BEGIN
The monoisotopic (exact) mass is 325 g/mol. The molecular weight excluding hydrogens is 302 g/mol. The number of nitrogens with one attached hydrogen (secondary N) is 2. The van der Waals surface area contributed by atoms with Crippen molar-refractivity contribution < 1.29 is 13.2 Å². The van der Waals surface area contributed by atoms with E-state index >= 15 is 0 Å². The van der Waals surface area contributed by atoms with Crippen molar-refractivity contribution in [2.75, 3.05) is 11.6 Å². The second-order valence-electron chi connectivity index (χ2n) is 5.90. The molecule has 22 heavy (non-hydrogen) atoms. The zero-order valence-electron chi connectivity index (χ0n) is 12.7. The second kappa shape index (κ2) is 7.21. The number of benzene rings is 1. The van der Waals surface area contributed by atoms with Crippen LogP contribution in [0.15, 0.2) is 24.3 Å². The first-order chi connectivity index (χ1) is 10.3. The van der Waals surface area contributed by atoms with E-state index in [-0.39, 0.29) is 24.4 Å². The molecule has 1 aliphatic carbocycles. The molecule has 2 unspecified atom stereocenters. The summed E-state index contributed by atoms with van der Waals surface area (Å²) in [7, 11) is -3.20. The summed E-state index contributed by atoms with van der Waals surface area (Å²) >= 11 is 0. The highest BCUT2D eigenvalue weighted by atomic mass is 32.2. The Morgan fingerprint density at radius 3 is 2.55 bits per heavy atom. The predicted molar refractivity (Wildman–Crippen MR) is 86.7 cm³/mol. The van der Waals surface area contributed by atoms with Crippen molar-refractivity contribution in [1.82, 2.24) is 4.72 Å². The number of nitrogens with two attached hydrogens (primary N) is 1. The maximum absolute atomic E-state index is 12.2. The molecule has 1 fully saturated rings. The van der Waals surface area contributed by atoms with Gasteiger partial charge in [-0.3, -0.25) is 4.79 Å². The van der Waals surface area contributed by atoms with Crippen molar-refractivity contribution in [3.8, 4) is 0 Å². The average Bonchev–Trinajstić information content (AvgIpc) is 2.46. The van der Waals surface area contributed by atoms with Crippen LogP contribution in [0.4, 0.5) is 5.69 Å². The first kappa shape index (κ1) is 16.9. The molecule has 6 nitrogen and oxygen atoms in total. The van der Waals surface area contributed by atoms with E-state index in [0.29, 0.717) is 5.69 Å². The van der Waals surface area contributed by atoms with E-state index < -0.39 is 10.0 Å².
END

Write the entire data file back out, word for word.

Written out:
The monoisotopic (exact) mass is 325 g/mol. The molecular weight excluding hydrogens is 302 g/mol. The number of nitrogens with one attached hydrogen (secondary N) is 2. The van der Waals surface area contributed by atoms with Crippen molar-refractivity contribution < 1.29 is 13.2 Å². The van der Waals surface area contributed by atoms with E-state index >= 15 is 0 Å². The van der Waals surface area contributed by atoms with Crippen molar-refractivity contribution in [2.75, 3.05) is 11.6 Å². The second-order valence-electron chi connectivity index (χ2n) is 5.90. The molecule has 22 heavy (non-hydrogen) atoms. The zero-order valence-electron chi connectivity index (χ0n) is 12.7. The second kappa shape index (κ2) is 7.21. The number of benzene rings is 1. The van der Waals surface area contributed by atoms with Crippen LogP contribution in [0.15, 0.2) is 24.3 Å². The first-order chi connectivity index (χ1) is 10.3. The van der Waals surface area contributed by atoms with E-state index in [-0.39, 0.29) is 24.4 Å². The molecule has 1 aliphatic carbocycles. The molecule has 2 unspecified atom stereocenters. The summed E-state index contributed by atoms with van der Waals surface area (Å²) in [7, 11) is -3.20. The summed E-state index contributed by atoms with van der Waals surface area (Å²) >= 11 is 0. The highest BCUT2D eigenvalue weighted by atomic mass is 32.2. The Morgan fingerprint density at radius 3 is 2.55 bits per heavy atom. The predicted molar refractivity (Wildman–Crippen MR) is 86.7 cm³/mol. The van der Waals surface area contributed by atoms with Crippen molar-refractivity contribution in [1.82, 2.24) is 4.72 Å². The number of nitrogens with two attached hydrogens (primary N) is 1. The maximum absolute atomic E-state index is 12.2. The molecule has 1 fully saturated rings. The van der Waals surface area contributed by atoms with Gasteiger partial charge in [-0.3, -0.25) is 4.79 Å². The van der Waals surface area contributed by atoms with Crippen molar-refractivity contribution in [3.8, 4) is 0 Å². The average Bonchev–Trinajstić information content (AvgIpc) is 2.46. The van der Waals surface area contributed by atoms with Crippen LogP contribution in [0.4, 0.5) is 5.69 Å². The first kappa shape index (κ1) is 16.9. The molecule has 6 nitrogen and oxygen atoms in total. The van der Waals surface area contributed by atoms with E-state index in [0.29, 0.717) is 5.69 Å². The van der Waals surface area contributed by atoms with E-state index < -0.39 is 10.0 Å².